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The New ‘Predator’ Will Have Violence, Jokes, And Vets On A Mission To ‘Kill These F*cking’ Aliens
The new Predator reboot is coming — and you know what means:
The upcoming sci-fi action flick, titled The Predator, is set for a August 2018 release, and will mark the return of the iconic man-hunting alien that looks like it was repeatedly beaten with an ugly stick, since its last appearance in 2010’s Predators. And the reboot means leaving the jungle for the ‘burbs, and finally providing a backstory for why the Predators are so interested in human taxidermy.
For those who don’t recall (because you’ve spent the last 30 years living under a rock, or something), the original 1987 Predator centers around a special operations detachment dropped in the jungles of Central America for a rescue op that goes awry when an invisible alien decides it’s open hunting season on homosapiens. But, instead of close-up shots of jungle, cut to, wide shots of more jungle, the newest Predator reportedly takes place in the suburbs and center around a father and son caught in the middle of an extraterrestrial murder rampage, according to PopCulture. It’s also set after Predator 2, but sometime before the semi-futuristic Predators, making it less of an all-out reboot and something akin to a J.J. Abrams-style sequel/prequel/rehash.
Actor Jake Busey — who, in the reboot, plays the son of his real-life father’s character from Predator 2 — hinted to PopCulture that the newest flick will finally explain why the mask-rocking humanoids hunt and skin people, beyond the fact that they, you know, just really like furniture made from human hides.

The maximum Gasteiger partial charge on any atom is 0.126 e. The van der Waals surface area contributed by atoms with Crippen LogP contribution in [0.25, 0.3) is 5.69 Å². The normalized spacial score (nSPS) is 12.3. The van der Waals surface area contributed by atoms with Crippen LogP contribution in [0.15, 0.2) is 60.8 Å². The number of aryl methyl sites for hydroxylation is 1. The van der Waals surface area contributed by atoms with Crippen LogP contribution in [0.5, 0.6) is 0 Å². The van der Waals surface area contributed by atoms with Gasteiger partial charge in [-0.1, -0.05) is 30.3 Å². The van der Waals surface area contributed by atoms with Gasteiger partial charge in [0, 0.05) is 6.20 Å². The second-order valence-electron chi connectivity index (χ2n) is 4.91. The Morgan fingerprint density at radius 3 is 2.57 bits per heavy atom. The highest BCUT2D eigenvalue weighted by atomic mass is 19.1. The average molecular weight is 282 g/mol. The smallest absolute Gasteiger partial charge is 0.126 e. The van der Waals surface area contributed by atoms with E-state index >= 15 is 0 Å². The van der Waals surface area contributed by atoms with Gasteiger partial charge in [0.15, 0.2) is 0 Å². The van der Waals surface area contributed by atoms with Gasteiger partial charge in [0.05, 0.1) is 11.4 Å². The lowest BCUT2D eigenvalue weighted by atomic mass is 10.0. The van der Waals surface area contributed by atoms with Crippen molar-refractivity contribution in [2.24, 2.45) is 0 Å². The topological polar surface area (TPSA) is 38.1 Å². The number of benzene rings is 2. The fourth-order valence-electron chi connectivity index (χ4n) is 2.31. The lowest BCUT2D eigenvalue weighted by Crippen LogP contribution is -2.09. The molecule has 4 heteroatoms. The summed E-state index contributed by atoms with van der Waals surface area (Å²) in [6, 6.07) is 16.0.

"This one definitely falls in line with the original franchise in that it does focus on the technology that the Predators have," Busey, who has some experience gunning down aliens, told PopCulture. "It focuses on what the goal of the Predators is, and what their modus operandi [is], and why they come to the planet, and that type of thing. It's definitely in line with the original franchise."
Directed by Shane Black, whose comfort zone is the buddy comedy (Lethal Weapon) but with more boom (Iron Man 3) and broken bones (The Nice Guys), The Predator seems poised to hit all the nostalgia notes for a decent reboot. Black, for his part, is no stranger to the franchise, having starred as part of the ill-fated special ops team that tangled with the ghostly spine-ripping extraterrestrial in the original 1987 action flick as the character Hawkins.
The cast includes a mix of TV and movie stars, such as Thomas Jane (The Punisher, The Expanse) Edward James Olmos (Bladerunner 2049, Battlestar Galactica) and Keegan-Michael Key (Key and Peele, Keanu) to round out bloody scenes of violence with a bit of melodrama and deadpan — or more than likely, some silly antics.
Actors Thomas Jane, Keegan-Michael Key, and Trevante Rhodes on the set of "The Predator" Twentieth Century Fox photo via IMDB
Oh, and there’s also a cadre of PTSD-addled vets on their way to a psych ward, who make a jailbreak and decide “fuck that, man, let’s go kill these fucking Predators ourselves” actor Thomas Jane told the blog Film in November, before adding, “So that’s kinda cool!”